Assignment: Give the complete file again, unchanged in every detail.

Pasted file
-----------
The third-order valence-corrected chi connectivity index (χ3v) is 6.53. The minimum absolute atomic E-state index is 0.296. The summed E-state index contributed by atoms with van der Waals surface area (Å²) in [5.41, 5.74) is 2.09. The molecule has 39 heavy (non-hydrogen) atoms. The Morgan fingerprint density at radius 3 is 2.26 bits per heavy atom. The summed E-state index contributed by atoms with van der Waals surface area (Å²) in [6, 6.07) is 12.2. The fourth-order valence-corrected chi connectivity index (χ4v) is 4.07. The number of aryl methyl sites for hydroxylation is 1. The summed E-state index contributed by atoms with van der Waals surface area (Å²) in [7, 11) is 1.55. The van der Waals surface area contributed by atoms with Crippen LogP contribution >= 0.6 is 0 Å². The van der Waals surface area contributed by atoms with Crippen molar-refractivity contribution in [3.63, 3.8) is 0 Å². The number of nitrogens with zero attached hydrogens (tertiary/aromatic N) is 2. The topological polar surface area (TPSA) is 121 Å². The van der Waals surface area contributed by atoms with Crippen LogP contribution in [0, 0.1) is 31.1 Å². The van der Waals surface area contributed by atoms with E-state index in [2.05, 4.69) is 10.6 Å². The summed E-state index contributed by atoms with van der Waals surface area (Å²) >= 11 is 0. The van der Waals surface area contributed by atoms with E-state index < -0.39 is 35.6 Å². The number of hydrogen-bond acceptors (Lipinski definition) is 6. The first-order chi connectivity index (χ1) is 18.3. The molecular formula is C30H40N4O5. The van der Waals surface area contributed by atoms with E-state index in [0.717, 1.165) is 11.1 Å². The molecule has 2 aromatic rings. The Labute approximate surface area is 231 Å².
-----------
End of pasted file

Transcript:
The third-order valence-corrected chi connectivity index (χ3v) is 6.53. The minimum absolute atomic E-state index is 0.296. The summed E-state index contributed by atoms with van der Waals surface area (Å²) in [5.41, 5.74) is 2.09. The molecule has 39 heavy (non-hydrogen) atoms. The Morgan fingerprint density at radius 3 is 2.26 bits per heavy atom. The summed E-state index contributed by atoms with van der Waals surface area (Å²) in [6, 6.07) is 12.2. The fourth-order valence-corrected chi connectivity index (χ4v) is 4.07. The number of aryl methyl sites for hydroxylation is 1. The summed E-state index contributed by atoms with van der Waals surface area (Å²) in [7, 11) is 1.55. The van der Waals surface area contributed by atoms with Crippen LogP contribution >= 0.6 is 0 Å². The van der Waals surface area contributed by atoms with Crippen molar-refractivity contribution in [3.63, 3.8) is 0 Å². The number of nitrogens with zero attached hydrogens (tertiary/aromatic N) is 2. The topological polar surface area (TPSA) is 121 Å². The van der Waals surface area contributed by atoms with Crippen LogP contribution in [0, 0.1) is 31.1 Å². The van der Waals surface area contributed by atoms with E-state index in [2.05, 4.69) is 10.6 Å². The summed E-state index contributed by atoms with van der Waals surface area (Å²) >= 11 is 0. The van der Waals surface area contributed by atoms with E-state index < -0.39 is 35.6 Å². The number of hydrogen-bond acceptors (Lipinski definition) is 6. The first-order chi connectivity index (χ1) is 18.3. The molecular formula is C30H40N4O5. The van der Waals surface area contributed by atoms with E-state index in [0.717, 1.165) is 11.1 Å². The molecule has 2 aromatic rings. The Labute approximate surface area is 231 Å².